How China Inspired My VR Career

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9:00 PM HKT, Tue October 17, 2017 2 mins read

A month ago, I co-founded intern019 LLC with fellow NYU Shanghai Interactive Media Arts major Baaria Chaudhary. Intern019 is a mixed reality studio, where we explore unique solutions to create an immersive user experience. We help companies and artists enter the emerging media space, to use virtual reality and augmented reality to share their story in a new way. Before we incorporated, Baaria and I collaborated on a number of projects at NYUSH, one being The Last Star System, a virtual reality game exploring a planetary amusement park at the corner of our galaxy. The user journeys to a number of surrealist planets, including a Warhol-inspired soup can planet and a cave full of gesturing, glittering hands.

After intern019 became official, we presented PAWN VR at NYC Advertising Week 2017’s first ever TechX Playground, a space to demo ongoing work, and to show participants the process of developing a project. To accomplish this, participants were photo-scanned, their 3D models were turned into chess pieces, and placed into our larger-than-life chess board. With PAWN VR, we paid close attention to designing not only the user experience of the final VR game, but also the experience of creating alongside Adweek participants. (If you own a Vive, you can download a build of PAWN VR for free.)

As new and foreign as VR may sound, I firmly believe that anyone can create an immersive virtual experience, relying on free software and the wealth of information and tutorials available on the internet. I found that being in Shanghai, showing my project to tech people, to artists, and to Chinese people who spoke no English gave me a diversity of reactions that guided my UI and UX design. As the virtual reality industry is still just entering China, any VR experience is a memorable one. I can’t complain when there’s a line of people waiting to try my demo, simply because I was the only one presenting.

But how did I get here, and how can you? The beginnings of intern019 emerged last fall, when I traveled to Shenzhen to attend the Cre8 Summit, a conference discussing creativity, innovation, and emerging technology. One woman, the president of a VR/AR accelerator, presented twenty of her favorite experiences, ranging from films to games. Another speaker, an NYU Shanghai student, spoke about his augmented reality medical startup — software that processes brain scans as 3D models viewable with the Hololens. This, coupled with the rapid prototyping spirit that electrifies Shenzhen, inspired Baaria and I to create our first VR experience, Hyperspace.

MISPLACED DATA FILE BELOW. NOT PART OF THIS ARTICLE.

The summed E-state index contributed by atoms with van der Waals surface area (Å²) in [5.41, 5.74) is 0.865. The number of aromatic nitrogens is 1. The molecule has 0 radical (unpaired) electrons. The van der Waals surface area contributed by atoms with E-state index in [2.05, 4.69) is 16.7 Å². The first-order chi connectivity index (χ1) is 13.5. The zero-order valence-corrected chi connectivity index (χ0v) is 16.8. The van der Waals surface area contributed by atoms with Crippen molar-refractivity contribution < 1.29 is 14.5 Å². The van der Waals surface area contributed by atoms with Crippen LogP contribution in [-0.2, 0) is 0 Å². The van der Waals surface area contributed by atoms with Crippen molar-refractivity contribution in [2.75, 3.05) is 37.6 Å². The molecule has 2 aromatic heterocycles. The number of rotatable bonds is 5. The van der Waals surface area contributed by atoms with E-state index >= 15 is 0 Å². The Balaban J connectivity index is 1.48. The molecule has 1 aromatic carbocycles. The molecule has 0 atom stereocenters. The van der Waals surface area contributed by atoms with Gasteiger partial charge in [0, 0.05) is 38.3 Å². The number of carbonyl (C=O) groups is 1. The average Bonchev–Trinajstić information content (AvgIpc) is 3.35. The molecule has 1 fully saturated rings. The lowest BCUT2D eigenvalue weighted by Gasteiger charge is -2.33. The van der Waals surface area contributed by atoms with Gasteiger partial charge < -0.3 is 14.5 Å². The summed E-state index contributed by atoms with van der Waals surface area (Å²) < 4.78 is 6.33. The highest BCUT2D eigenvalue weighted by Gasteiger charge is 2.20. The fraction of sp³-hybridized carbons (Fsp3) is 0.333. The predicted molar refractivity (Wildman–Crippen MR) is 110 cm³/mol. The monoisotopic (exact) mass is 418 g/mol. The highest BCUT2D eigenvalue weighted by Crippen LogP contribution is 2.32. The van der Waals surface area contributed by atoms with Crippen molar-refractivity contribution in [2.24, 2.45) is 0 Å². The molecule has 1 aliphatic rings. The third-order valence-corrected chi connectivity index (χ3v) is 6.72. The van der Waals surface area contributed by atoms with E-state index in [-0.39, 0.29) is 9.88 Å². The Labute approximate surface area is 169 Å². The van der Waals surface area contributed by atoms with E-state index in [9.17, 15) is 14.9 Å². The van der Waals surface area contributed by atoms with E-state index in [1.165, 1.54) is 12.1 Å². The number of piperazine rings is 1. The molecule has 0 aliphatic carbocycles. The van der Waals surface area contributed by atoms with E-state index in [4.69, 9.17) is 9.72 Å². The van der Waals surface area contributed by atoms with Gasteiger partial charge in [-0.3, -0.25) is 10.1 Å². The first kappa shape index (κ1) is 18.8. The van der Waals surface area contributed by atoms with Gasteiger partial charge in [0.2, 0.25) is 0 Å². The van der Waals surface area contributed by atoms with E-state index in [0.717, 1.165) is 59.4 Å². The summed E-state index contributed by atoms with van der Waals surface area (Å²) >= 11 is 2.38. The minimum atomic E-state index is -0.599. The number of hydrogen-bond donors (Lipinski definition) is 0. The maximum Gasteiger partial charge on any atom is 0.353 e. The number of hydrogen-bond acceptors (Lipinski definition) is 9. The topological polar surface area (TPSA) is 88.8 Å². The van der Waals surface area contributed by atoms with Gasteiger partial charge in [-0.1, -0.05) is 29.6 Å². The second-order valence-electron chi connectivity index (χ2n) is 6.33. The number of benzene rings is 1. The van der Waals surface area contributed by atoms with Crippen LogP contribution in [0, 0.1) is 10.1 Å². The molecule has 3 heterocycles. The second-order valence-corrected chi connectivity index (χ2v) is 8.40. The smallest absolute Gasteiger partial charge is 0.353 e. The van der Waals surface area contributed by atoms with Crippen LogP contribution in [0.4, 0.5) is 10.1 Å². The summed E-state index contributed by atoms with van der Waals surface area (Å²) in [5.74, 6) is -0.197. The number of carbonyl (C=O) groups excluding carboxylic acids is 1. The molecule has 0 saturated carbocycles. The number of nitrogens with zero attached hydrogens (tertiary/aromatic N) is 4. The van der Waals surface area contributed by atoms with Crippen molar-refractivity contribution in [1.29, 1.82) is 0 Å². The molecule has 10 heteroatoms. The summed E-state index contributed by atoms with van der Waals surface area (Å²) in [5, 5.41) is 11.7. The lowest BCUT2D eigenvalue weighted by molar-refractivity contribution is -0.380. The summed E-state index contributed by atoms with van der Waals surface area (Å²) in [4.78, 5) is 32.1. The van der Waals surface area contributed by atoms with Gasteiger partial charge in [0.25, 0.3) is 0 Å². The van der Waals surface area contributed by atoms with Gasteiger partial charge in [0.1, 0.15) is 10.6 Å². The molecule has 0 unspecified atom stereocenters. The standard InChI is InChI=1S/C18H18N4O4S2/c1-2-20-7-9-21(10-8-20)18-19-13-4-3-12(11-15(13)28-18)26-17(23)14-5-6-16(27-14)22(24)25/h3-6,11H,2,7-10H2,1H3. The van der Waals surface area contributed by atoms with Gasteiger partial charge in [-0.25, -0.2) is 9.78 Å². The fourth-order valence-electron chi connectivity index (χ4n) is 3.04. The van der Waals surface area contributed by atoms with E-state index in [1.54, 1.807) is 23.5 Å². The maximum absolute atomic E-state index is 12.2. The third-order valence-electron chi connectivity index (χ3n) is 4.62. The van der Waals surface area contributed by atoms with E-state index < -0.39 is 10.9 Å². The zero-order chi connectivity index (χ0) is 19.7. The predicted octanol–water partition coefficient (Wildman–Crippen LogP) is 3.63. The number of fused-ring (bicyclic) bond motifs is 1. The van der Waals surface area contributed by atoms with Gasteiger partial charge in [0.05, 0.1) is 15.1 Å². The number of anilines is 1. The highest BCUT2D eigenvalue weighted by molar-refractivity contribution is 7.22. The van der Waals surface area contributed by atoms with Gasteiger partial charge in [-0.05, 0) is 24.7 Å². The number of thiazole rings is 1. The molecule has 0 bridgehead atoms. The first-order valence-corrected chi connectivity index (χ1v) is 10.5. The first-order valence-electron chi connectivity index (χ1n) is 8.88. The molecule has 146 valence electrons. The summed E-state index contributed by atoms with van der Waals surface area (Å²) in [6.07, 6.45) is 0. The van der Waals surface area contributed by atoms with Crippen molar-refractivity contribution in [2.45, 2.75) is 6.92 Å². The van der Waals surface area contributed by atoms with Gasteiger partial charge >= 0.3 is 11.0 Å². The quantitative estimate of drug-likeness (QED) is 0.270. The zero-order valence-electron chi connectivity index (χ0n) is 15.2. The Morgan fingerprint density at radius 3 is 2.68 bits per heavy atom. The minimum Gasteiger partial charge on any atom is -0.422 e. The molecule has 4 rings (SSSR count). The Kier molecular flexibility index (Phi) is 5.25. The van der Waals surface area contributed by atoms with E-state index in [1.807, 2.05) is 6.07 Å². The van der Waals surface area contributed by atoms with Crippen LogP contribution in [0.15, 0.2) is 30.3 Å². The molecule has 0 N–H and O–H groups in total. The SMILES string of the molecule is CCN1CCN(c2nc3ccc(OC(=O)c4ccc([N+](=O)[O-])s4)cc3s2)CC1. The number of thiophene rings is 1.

Hyperspace had four scenes: a blue cube with floating furniture, on a carpet flying above mountains, in an enormous dining room, and in empty space. Now that I look back on it, the final product was terrible. Over the two weeks of its development, we created and discarded dozens of scenes. The game engine that we use, Unity3D, utilizes separate scenes for each new environment. We didn’t know that, so each scene was nested in the next, and fell away when an event was triggered, in a convoluted, complicated mess of scripts of 3D models. It was all highly embarrassing.

When we demoed it at Barcamp, most reactions were, “What’s the point?” And at that moment, with the frustration of so many confused users fresh in our minds, we no longer knew.

But, the point was, we made Hyperspace because we were curious about VR. We learned just how accessible the technology and the software is, how much you can learn just by constantly asking people to try the unfinished project. If you have a computer, you can download Unity and Blender, both free software. If you don’t have access to a computer-tethered virtual reality system, you can develop for the Google Cardboard with your laptop and phone. Even sophisticated, paid software often have free trials long enough to utilize in your projects (my favorites are Substance Painter, an incredible PBR, procedural texturing software, and Cinema4D, an easy-to-use 3D modeling and animation software).

If you want to make a game, whether 2D, 3D, VR, or AR, I’m telling you now, you can do it! Learn about the tools, take advantage of any opportunity to show your work, no matter how unfinished, and work quickly, absorbing design principles through experience.

See more examples of Marjorie’s work at her personal portfolio site, and check out more of intern019’s projects at their site. You can reach them at [email protected].

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